Conspiring together @ Crime Writers Festival

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The first edition of the Hindustan Times Crime Writers Festival kicked off in New Delhi recently. An initiative of the Crime Writer’s Forum of South Asia, in association with India Habitat Centre and Siyahi, powered by Investigation Discovery – A Hindi Investigation Challenge, it brought together some of the world’s best criminal minds, their weapons of choice being ink and paper. The festival was inaugurated by festival directors Namita Gokhale and Lady Kishwar Desai, festival advisors Ashwin Sanghi and Priti Paul and creative director Alka Pande and His Excellency Ambassador Eivind S Homme. It got started with a new word SMP….and if you’re wondering what SMP stands for, his fans will be quick to educate you – Surender Mohan Pathak! It might have been a foggy winter morning, but that did not deter his readers, some of whom showed up wearing T-shirts bearing his name and photograph, many others sporting bright yellow badges that proclaimed “SMPian”.

The fog was perfect as the first session began – Winter Murderland. Norwegian author, crime fiction expert and editor Nils Nordberg attempted to explain the phenomenon that was Nordic Noir. Following the most popular Hindi writer was a session on the most famous detective of all time – Sherlock Holmes. Later Anita Raghavan had the audience hanging on to her every word as she detailed how she, a financial journalist, tracked the rise and fall of corporate honcho Rajat Gupta. The ever combative Suhel Seth anchored the session, asking provocative questions about the dirty world of insider trading.

Switching from true life corporate crime to hilarious fictional antics of unlikely detectives, Zac O’Yeah, Tarquin Hall and Patrick Bryson showed the attendees the lighter side of crime fiction. All three, though not Indian, have chosen Indian detectives to tell their stories. Things got serious as Dipankar Gupta, French crime fiction expert Julien Vedrenne, Norwegian journalist and author Trude Teige and Lady Kishwar Desai debated the increasing levels of gratuitous violence, especially against women, in crime fiction.

French author Caryl Ferey’s travels have provided him with rich fodder for his crime novels. Set across the world – in Argentina, New Zealand and South Africa – they aren’t about jetsetting spies like James Bond, but heartwrenching violent sketches of the countries’ problems.

Pulp fiction had its moment in the sun when the spotlight turned to legendary Urdu writer Ibn-e-Safi. Mahmood Farooqui was in conversation with Khalid Jawed, who has one of the largest private collections of Ibn-e-Safi’s books. The day ended with yet another iconic detective. Byomkesh Bakshi was the subject of conversation as actors Rajit Kapur and Dhritiman Chaterji and director Dibakar Banerjee spoke of their connection to the character.

The second day began with popular Swedish writer Hakan Nesser talking to Jerry Pinto about his process, noting that “it is easier to kill someone in your family than to write a crime story”. Observing that it was so much more interesting when a good guy does something bad, as opposed to when a bad person commits a crime, he suggested that there are some situations when it is legitimate to kill.

From corporeal murders, the audience was treated to a discussion on a much murkier form – cyber crime. Here, there is no clear villain or hero. Amrita Chowdhury and Shibani Nayak reminded the audience that the cyber world does not exist in exclusion, but tangles its tentacles in real life. While cyber crimes are still a nascent phenomenon, political and financial scams aren’t. Lord Meghnad Desai and Sandeep Unnithan were in conversation with Mukul Deva as to why there were so few political thrillers coming out of a country where one can’t open a newspaper without finding news about a scam. The session was powered by HarperCollins Publishers India.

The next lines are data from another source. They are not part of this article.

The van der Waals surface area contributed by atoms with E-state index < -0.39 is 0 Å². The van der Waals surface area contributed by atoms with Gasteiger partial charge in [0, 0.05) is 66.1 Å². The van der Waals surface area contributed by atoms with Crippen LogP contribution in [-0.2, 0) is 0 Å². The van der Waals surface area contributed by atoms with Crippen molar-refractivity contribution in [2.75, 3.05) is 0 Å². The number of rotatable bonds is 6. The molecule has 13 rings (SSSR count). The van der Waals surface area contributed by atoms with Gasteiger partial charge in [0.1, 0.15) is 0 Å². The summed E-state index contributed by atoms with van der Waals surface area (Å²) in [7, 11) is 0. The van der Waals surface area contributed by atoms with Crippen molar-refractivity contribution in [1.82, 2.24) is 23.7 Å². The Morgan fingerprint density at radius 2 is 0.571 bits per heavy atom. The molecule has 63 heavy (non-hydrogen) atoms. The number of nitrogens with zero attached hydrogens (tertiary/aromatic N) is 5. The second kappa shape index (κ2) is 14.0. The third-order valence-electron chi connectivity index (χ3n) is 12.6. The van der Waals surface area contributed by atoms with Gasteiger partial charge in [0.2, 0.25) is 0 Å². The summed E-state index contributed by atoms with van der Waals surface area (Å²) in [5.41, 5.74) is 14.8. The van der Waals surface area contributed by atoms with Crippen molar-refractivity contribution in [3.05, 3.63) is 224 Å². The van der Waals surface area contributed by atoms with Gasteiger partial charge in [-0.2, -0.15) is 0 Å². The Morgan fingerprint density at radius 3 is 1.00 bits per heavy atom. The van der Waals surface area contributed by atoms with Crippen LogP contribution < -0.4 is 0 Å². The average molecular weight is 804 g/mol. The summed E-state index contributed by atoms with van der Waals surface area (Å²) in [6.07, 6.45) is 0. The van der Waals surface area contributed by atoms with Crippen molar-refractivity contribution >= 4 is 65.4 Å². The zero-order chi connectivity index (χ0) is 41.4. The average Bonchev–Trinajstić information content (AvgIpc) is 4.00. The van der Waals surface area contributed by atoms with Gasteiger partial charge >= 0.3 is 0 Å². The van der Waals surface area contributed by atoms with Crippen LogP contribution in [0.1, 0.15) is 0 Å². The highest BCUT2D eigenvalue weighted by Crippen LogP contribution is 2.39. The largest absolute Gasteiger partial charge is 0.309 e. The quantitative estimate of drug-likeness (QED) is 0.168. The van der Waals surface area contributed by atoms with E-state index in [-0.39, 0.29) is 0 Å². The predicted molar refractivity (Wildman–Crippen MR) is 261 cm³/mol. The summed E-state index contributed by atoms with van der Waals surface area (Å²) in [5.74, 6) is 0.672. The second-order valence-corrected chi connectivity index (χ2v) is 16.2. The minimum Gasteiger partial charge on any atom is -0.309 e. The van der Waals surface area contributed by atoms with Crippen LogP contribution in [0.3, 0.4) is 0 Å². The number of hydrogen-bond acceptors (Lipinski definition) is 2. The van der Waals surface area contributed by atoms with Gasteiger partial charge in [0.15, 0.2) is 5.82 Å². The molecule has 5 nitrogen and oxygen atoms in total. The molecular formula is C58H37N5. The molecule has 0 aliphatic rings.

Zac O’Yeah, Mukul Deva and Aroon Raman were up next, discussing detective fiction in India. Zac said that almost every city in India could serve as a perfect setting for a crime novel, with its chaos and crowds. When asked by a young writer if you could realistically quit your job and become a full time writer in India, Zac and Mukul differed. While Mukul said that unless someone else was paying the bills it was a terrible idea to quit, Zac said that the lack of a steady income might be the driving force to make a person a hardworking writer.

Two heads are better than one, they say, and Ashwin Sanghi can vouch for that. The writer has teamed up with veteran writer James Patterson to create a crime novel set in India, and the book, Private India, is now on several bestseller lists. Speaking to Lady Kishwar Desai, he said that Patterson brought his years of experience to the table, while he provided the story, all the more credible because of his knowledge of India. As long as the roles are clearly defined, he said, collaboration is a joy. He added that the reason one collaborated with another writer was because you want more than one voice.

The last formal session of the day saw veteran journalists Hussain Zaidi and Sandeep Unnithan discussing the fascination that Mumbai holds for crime writers.

It was fitting that such an unusual festival came to an end with an unusual music performance curated by NH7.in. The day ended with Qrious Qrimes, a quiz competition, conceptualized by QuizCraft Global, which paired writers and readers to solve questions on crime fiction.

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